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Shortly after that unfortunate incident between Chris Rock and Will Smith, the many conversations that followed, Chris Rocks’s diagnosis of nonverbal learning disorder became a major part of these conversations.
If you have never heard about nonverbal learning disorder (NVLD), you might be wondering what it is and how it relates to your child.
Here is what you should know about nonverbal learning disorder.
What is Nonverbal Learning Disorder?
Nonverbal learning disorder (NVLD) is a learning disability that affects nonverbal skills such as motor, visual-spatial and social-communication skills. Children with nonverbal learning disorder usually do not have trouble with language-based learning and are good at rote learning. Rote learning is learning by memorization.
However, they have challenges with the nonverbal skills that we all need to succeed daily. NVLD is sometimes referred to as right hemisphere deficit because the right side of the brain responsible for these processes is thought to be damaged (Casey, 2012).
When children have NVLD, they have difficulty coordinating their motor activities. There is a noticeable clumsiness in the child’s movements with a marked difference in the motor activities between the dominant and non-dominant side of the body, with more difficulties noticed on the left side of the body.
The child will have multiple challenges learning motor activities such as riding a bicycle and walking. Finding balance will also pose a challenge for the child. During the toddler phase, there are likely more falls as the child tries to master gross motor activities.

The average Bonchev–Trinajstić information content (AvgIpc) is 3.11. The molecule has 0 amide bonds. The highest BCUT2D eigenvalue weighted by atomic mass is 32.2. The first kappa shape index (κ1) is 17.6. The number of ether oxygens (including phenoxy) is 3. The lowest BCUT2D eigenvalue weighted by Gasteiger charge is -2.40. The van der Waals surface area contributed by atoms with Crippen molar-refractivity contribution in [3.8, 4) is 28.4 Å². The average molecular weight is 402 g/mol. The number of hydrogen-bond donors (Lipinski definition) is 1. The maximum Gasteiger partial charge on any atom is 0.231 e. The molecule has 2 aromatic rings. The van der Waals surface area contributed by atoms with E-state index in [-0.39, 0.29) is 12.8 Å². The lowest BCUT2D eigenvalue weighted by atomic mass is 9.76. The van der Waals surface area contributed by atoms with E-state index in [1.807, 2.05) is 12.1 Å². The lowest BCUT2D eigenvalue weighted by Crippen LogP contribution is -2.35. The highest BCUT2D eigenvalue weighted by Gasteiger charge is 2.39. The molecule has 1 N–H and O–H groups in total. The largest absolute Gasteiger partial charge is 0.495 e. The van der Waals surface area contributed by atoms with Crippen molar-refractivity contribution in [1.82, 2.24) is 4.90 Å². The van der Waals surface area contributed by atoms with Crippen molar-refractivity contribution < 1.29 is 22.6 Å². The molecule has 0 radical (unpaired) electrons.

Children with nonverbal learning disorder have challenges with visual-spatial processing. Visual-spatial processing is the ability to understand the position of objects in space and the distance between these objects. We use visual-spatial skills for orientation and navigating the world around us through processing information from our environments and using them to develop patterns.
Children with NVLD cannot form visual-spatial images. They cannot integrate the visual-spatial information they have learnt with new information. They, however, rely on memory by verbally labelling everything in the environment as visual images are not present.
Social Communication Skills
An estimated 65% of all communication is nonverbal. However, children with nonverbal learning disorder have trouble understanding nonverbal communication cues such as body language, facial expression and tone or pitch of voice. These difficulties make it hard for the child to navigate social situations and can make the child appear rude or socially awkward. Additionally, children with NVLD think in concrete terms and will have difficulties understanding abstract ideas, reading or understanding a person’s true intentions or deceit.
Impact of Nonverbal Learning Disorder